Treasury prices rose Friday as Greece's deepening debt crisis led investors to seek out safer assets.
Growing concerns that the economic recovery is slowing in the U.S. also helped lift Treasurys.
The price of the 10-year Treasury note rose 18.75 cents per $100 invested in late trading. Its yield, which moves in the opposite direction, fell to 3.15 percent from 3.17 percent late Thursday.
Fitch Ratings cut Greece's credit by three notches further into junk status . The country's borrowing rates spiked to new highs on the news. Rates on the nation's 10-year bonds hovered around 17 percent, a sign that investors believe Greece might not repay its debt.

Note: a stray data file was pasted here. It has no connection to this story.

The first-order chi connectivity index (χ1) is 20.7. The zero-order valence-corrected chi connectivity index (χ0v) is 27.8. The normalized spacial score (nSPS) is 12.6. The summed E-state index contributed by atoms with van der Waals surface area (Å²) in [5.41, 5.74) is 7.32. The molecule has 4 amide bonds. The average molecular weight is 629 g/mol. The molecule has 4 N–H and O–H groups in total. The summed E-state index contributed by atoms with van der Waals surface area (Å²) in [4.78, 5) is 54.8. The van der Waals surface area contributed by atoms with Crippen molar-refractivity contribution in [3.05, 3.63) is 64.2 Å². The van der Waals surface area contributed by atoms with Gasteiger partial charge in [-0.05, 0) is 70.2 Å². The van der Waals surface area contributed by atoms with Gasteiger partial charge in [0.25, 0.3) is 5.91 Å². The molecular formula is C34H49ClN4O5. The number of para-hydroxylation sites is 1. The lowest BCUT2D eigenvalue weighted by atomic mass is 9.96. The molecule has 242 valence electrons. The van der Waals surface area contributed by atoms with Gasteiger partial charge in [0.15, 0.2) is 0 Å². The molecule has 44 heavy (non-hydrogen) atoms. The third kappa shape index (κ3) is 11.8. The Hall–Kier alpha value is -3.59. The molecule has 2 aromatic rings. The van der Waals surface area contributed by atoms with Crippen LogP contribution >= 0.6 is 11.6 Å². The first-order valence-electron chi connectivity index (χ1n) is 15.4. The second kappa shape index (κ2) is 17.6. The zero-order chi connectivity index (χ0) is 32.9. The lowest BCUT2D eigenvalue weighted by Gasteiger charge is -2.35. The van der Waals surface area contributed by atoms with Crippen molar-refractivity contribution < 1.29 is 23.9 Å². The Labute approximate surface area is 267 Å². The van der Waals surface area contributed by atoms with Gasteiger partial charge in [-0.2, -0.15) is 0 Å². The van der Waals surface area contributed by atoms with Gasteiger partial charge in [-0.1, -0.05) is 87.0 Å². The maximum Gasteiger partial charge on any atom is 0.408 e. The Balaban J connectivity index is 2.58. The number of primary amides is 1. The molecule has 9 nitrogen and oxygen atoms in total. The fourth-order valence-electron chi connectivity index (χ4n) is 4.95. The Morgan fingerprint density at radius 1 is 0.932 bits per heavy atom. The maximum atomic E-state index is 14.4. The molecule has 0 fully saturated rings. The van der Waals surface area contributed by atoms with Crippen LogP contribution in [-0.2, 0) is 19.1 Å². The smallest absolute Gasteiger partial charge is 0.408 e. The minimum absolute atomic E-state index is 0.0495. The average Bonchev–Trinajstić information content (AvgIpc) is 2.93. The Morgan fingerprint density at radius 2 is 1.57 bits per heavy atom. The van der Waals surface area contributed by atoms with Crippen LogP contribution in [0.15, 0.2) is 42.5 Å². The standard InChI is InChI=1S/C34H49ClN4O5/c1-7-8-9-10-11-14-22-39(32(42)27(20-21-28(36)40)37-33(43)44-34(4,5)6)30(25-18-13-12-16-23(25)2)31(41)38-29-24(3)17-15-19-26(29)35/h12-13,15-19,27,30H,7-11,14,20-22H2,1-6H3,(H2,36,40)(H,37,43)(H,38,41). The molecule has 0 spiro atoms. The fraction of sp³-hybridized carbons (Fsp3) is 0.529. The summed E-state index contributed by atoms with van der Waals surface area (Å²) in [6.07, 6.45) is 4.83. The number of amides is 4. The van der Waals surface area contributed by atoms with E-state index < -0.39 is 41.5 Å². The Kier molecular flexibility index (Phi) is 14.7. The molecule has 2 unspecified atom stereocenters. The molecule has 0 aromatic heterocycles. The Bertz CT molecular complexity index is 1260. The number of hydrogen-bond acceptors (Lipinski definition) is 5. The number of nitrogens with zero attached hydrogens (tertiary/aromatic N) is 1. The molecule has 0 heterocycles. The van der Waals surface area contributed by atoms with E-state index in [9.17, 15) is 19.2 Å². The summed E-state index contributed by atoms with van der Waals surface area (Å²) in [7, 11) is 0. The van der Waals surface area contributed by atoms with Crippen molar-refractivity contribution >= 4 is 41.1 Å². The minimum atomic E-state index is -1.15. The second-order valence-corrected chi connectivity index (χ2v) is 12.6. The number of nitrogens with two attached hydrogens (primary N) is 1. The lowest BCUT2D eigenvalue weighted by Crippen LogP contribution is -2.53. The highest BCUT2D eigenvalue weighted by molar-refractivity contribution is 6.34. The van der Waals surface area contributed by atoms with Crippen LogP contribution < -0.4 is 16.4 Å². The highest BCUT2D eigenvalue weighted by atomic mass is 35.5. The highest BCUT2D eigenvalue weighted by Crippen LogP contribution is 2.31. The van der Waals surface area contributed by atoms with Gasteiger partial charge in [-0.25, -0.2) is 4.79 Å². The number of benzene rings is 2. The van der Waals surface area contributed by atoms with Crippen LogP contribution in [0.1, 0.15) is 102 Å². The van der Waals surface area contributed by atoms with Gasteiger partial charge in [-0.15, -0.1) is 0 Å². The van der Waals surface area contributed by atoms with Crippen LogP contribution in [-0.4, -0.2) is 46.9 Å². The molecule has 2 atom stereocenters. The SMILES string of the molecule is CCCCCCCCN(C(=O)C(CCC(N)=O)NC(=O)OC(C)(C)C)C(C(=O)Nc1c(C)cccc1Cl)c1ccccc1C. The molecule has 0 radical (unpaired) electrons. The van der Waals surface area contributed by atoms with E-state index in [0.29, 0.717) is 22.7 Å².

Greece has stayed afloat for the past year because of a 110 billion euro rescue package provided the International Monetary Fund and other countries that use the euro. As part of the bailout deal, Greece has implemented strict austerity measures.
Closer to home, traders worried that lagging sales at Gap Inc. could indicate that consumers' appetite for spending is waning. The retailer, along with clothing chain Aeropostale, cut its earnings forecast for the year, partly due to higher raw materials costs.
Investors tend to buy Treasurys when the economy appears softer.
In other trading, the price of the 30-year Treasury bond edged up 6 cents per $100 invested, while its yield was unchanged at 4.30 percent. The yield on the two-year note slipped to 0.52 percent from 0.53 percent.
The yield on the three-month T-bill was unchanged at 0.04 percent. Its discount was 0.05 percent.